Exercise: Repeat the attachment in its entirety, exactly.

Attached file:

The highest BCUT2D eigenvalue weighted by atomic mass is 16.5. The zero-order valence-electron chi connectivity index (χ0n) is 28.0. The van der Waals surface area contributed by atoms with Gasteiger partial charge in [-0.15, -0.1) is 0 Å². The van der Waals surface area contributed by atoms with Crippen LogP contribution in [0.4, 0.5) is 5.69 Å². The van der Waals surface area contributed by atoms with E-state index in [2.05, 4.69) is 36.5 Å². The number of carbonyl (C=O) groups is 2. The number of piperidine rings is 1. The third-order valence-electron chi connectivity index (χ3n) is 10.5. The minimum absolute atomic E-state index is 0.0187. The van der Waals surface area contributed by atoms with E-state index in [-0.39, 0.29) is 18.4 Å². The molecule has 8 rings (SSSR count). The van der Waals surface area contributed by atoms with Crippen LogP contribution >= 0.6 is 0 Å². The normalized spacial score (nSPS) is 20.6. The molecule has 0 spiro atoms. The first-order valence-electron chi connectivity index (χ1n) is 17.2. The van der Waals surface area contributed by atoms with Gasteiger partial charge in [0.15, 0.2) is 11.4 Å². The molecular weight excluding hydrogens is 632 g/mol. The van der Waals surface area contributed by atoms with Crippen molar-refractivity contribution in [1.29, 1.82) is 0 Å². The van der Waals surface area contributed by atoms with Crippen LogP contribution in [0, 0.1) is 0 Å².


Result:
The highest BCUT2D eigenvalue weighted by atomic mass is 16.5. The zero-order valence-electron chi connectivity index (χ0n) is 28.0. The van der Waals surface area contributed by atoms with Gasteiger partial charge in [-0.15, -0.1) is 0 Å². The van der Waals surface area contributed by atoms with Crippen LogP contribution in [0.4, 0.5) is 5.69 Å². The van der Waals surface area contributed by atoms with E-state index in [2.05, 4.69) is 36.5 Å². The number of carbonyl (C=O) groups is 2. The number of piperidine rings is 1. The third-order valence-electron chi connectivity index (χ3n) is 10.5. The minimum absolute atomic E-state index is 0.0187. The van der Waals surface area contributed by atoms with E-state index in [-0.39, 0.29) is 18.4 Å². The molecule has 8 rings (SSSR count). The van der Waals surface area contributed by atoms with Crippen LogP contribution >= 0.6 is 0 Å². The normalized spacial score (nSPS) is 20.6. The molecule has 0 spiro atoms. The first-order valence-electron chi connectivity index (χ1n) is 17.2. The van der Waals surface area contributed by atoms with Gasteiger partial charge in [0.15, 0.2) is 11.4 Å². The molecular weight excluding hydrogens is 632 g/mol. The van der Waals surface area contributed by atoms with Crippen molar-refractivity contribution in [1.29, 1.82) is 0 Å². The van der Waals surface area contributed by atoms with Crippen LogP contribution in [0, 0.1) is 0 Å².